Shortly thereafter, Mrs. Alexander noticed the other two appellants, Michael McCree and John Garris, drive up in a red Maverick automobile. She was acquainted with both of them. She knew Garris only as 'Theresa.' The two had a baby with them. They parked in an alley. A brief conversation ensued between Mrs. Alexander and the two, in the course of which they declined to give her a ride to the 2000 block of N. Calvert Street. McCree, in the presence of John 'Theresa' Garris, asked Mrs. Alexander where 'Laverne' was. She replied that 'Laverne' was 'upstairs with a trick.' She defined the word 'trick' as connoting a man who pays for sexual pleasure. McCree, still in the presence of Garris, replied, 'That must be the car,' indicating the yellow Cadillac. McCree and Garris handed the baby temporarily to Mrs. Alexander, who kept it while McCree and Garris went back into the alley behind the rear of 1715 N. Calvert Street. They returned about ten minutes later. Mrs. Alexander testified that as McCree and Garris were standing in her presence, McCree said, 'We should bust this man in the head and take his money and car.' Mrs Alexander volunteered the observation that it was a stupid idea. The two men then left her presence and then went back in the alley behind 1715 N. Calvert Street. Mrs. Alexander left the neighborhood at that point. When she returned later that afternoon, she noticed that the Cadillac was gone. She learned from Robert 'Laverne' Dixon's roommate that Dixon and the other two appellants had gone of New York.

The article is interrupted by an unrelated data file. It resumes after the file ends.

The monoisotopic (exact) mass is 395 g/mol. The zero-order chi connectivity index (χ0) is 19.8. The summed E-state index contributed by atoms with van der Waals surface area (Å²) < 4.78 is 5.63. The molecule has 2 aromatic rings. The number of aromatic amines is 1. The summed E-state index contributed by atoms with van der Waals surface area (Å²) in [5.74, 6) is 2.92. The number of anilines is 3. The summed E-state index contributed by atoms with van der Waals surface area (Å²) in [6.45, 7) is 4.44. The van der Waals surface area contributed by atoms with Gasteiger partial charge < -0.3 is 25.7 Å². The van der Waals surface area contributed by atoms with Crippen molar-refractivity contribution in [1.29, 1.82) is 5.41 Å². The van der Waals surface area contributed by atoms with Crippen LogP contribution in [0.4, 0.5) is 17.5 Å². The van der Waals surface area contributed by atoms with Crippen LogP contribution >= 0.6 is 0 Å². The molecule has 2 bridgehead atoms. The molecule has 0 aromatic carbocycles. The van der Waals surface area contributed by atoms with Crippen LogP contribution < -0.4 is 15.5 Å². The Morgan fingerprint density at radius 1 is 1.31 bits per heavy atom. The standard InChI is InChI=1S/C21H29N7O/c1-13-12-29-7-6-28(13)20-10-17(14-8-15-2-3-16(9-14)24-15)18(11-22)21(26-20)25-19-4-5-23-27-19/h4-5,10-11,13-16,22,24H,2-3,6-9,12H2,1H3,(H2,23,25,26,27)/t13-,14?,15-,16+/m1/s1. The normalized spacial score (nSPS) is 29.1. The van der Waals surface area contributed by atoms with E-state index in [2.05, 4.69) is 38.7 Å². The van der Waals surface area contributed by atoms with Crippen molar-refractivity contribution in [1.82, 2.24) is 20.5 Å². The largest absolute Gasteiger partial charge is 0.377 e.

Dwight Leroy Thomas testified that he had been living at 1715 N. Calvert Street for approximately two months prior to July 8, 1974, as the roommate of the appellant Dixon. Dixon actually rented the apartment but Thomas paid the rent. Dixon had no regular job but got money occasionally 'from friends and people he met.' Thomas acknowledged that Dixon sometimes brought men to the apartment. Dixon contributed what he could to the rent and the household expenses. Thomas testified that he and Dixon were lovers and that Dixon habitually dressed as a female.